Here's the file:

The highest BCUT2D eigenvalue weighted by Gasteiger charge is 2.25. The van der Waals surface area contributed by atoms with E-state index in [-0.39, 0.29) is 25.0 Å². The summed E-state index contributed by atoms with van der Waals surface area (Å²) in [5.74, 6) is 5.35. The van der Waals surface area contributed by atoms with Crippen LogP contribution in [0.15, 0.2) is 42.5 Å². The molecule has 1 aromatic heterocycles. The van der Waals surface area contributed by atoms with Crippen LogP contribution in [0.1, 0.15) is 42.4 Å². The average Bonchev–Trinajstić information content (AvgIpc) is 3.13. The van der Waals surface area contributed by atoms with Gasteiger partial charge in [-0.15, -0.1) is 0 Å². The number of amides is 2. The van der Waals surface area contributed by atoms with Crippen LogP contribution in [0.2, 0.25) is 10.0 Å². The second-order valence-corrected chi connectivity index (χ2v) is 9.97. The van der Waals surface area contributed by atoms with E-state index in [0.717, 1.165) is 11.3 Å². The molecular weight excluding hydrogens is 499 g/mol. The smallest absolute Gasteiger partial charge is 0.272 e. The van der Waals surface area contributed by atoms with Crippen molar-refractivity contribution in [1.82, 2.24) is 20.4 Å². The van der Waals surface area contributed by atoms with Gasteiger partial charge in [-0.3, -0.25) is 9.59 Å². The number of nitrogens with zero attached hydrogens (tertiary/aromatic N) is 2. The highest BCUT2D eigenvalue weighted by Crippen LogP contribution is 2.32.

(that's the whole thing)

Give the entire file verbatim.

The highest BCUT2D eigenvalue weighted by Gasteiger charge is 2.25. The van der Waals surface area contributed by atoms with E-state index in [-0.39, 0.29) is 25.0 Å². The summed E-state index contributed by atoms with van der Waals surface area (Å²) in [5.74, 6) is 5.35. The van der Waals surface area contributed by atoms with Crippen LogP contribution in [0.15, 0.2) is 42.5 Å². The molecule has 1 aromatic heterocycles. The van der Waals surface area contributed by atoms with Crippen LogP contribution in [0.1, 0.15) is 42.4 Å². The average Bonchev–Trinajstić information content (AvgIpc) is 3.13. The van der Waals surface area contributed by atoms with Gasteiger partial charge in [-0.15, -0.1) is 0 Å². The number of amides is 2. The van der Waals surface area contributed by atoms with Crippen LogP contribution in [0.2, 0.25) is 10.0 Å². The second-order valence-corrected chi connectivity index (χ2v) is 9.97. The van der Waals surface area contributed by atoms with E-state index in [0.717, 1.165) is 11.3 Å². The molecular weight excluding hydrogens is 499 g/mol. The smallest absolute Gasteiger partial charge is 0.272 e. The van der Waals surface area contributed by atoms with Crippen molar-refractivity contribution in [1.82, 2.24) is 20.4 Å². The van der Waals surface area contributed by atoms with Gasteiger partial charge in [-0.3, -0.25) is 9.59 Å². The number of nitrogens with zero attached hydrogens (tertiary/aromatic N) is 2. The highest BCUT2D eigenvalue weighted by Crippen LogP contribution is 2.32.